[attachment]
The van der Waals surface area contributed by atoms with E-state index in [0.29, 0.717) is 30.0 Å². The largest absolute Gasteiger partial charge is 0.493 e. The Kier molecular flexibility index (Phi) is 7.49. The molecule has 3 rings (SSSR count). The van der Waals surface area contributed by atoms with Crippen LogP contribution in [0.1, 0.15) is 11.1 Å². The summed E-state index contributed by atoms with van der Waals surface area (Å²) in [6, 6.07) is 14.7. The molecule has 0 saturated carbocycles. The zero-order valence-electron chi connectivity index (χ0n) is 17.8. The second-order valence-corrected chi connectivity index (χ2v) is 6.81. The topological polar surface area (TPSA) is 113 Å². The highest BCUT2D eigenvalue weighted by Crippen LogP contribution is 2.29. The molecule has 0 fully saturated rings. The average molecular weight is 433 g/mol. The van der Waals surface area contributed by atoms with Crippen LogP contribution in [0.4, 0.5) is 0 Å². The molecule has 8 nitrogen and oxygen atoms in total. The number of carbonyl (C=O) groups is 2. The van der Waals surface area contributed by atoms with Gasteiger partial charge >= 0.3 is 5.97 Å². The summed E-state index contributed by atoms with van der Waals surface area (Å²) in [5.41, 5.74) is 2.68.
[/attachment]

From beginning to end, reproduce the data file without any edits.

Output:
The van der Waals surface area contributed by atoms with E-state index in [0.29, 0.717) is 30.0 Å². The largest absolute Gasteiger partial charge is 0.493 e. The Kier molecular flexibility index (Phi) is 7.49. The molecule has 3 rings (SSSR count). The van der Waals surface area contributed by atoms with Crippen LogP contribution in [0.1, 0.15) is 11.1 Å². The summed E-state index contributed by atoms with van der Waals surface area (Å²) in [6, 6.07) is 14.7. The molecule has 0 saturated carbocycles. The zero-order valence-electron chi connectivity index (χ0n) is 17.8. The second-order valence-corrected chi connectivity index (χ2v) is 6.81. The topological polar surface area (TPSA) is 113 Å². The highest BCUT2D eigenvalue weighted by Crippen LogP contribution is 2.29. The molecule has 0 fully saturated rings. The average molecular weight is 433 g/mol. The van der Waals surface area contributed by atoms with Crippen LogP contribution in [0.4, 0.5) is 0 Å². The molecule has 8 nitrogen and oxygen atoms in total. The number of carbonyl (C=O) groups is 2. The van der Waals surface area contributed by atoms with Gasteiger partial charge >= 0.3 is 5.97 Å². The summed E-state index contributed by atoms with van der Waals surface area (Å²) in [5.41, 5.74) is 2.68.